Contractors' Questions: What's our IR35 risk as a husband-and-wife 'Ltd'?
Contractor’s Question: I run a limited company with my husband --- he’s our lead contractor (we sub-contract others as required) who does the technical work and services.
I’m a company co-director but don’t work at the client sites. My role is company admin, finance and tax plus business development. Though the latter I’ve not needed to much of -- hubby’s just got a 6-month extension, taking his time with the client to three years.
He’s had several different roles with them but, pointing away from IR35, he’s never been supervised executing them, bar an initial brief. Is he a slight IR35 risk whereas I’m not at all at risk because I don’t engage with the company’s clients? The ESS says IR35 doesn’t apply but, for my circumstances, it doesn’t ask the right questions. Please help!
Expert’s Answer: As your role within the business does not include direct interaction with the company’s end clients, I agree the parameters of the IR35 legislation would not apply to you.
It appears that your husband is not the only provider of ‘technical services’ to the company’s end-clients, as you say the company sub-contracts others as required. I presume the contract the company has with its end-client does not expect personal service (from your husband) and allows for substitution and additional personnel to be supplied to fulfil the contract. This suggests the contract may not be one of service and would be outside IR35.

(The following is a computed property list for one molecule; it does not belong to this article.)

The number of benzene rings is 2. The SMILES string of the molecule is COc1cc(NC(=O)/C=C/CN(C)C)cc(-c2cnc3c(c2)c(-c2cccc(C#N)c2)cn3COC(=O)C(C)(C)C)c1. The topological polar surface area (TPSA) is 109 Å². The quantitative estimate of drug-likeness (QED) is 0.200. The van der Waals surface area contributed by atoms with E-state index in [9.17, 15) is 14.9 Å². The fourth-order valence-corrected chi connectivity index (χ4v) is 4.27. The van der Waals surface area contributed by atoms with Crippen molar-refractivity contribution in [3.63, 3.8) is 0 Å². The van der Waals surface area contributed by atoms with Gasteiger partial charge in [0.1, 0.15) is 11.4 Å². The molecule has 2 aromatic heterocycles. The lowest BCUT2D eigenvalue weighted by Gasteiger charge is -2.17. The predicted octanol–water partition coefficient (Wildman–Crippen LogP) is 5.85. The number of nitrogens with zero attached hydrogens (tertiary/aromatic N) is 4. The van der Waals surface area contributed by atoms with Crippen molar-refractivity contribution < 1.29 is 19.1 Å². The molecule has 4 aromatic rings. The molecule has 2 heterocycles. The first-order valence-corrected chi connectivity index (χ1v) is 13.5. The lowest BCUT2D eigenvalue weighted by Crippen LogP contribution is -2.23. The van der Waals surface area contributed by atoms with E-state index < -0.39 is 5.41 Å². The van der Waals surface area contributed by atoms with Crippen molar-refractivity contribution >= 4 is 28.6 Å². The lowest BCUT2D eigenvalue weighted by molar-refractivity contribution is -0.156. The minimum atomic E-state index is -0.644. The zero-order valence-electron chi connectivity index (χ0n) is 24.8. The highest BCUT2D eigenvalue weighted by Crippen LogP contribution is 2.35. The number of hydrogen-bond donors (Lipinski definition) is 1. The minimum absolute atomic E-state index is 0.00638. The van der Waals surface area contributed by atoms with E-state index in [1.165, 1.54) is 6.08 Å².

A lack of personal service is one of the key areas to consider when looking at whether IR35 applies. The tax case, Express and Echo Publications v Tanton (Court of Appeal 1999) sums up the importance of this aspect when it states: “Where a worker who works for another is not required to perform services personally then ‘as a matter of law’ the relationship cannot be that of employee”.
You mention the fact your husband is not supervised. This is also crucial. Where it can be shown the end-client does not (and does not have the right to) exercise control, case law dictates the individual cannot be an employee. There are several facets to the consideration of control, but the most important element within that is whether the work-provider controls the manner in which the services are performed, in other words ‘how’ the individual performs the services.
Along with personal service and control, mutual obligations are considered to complete the trinity of factors necessary to create the ‘irreducible minimum’ for the existence of a contract of employment. If you would like a more detailed opinion you may benefit from an IR35 contract review, which will take a holistic view, incorporating additional relevant components such as financial risk, and ‘in business factors’.
The expert was former HMRC Inspector Jacqui Mann, a senior tax consultant at IR35 contract reviewers Abbey Tax.
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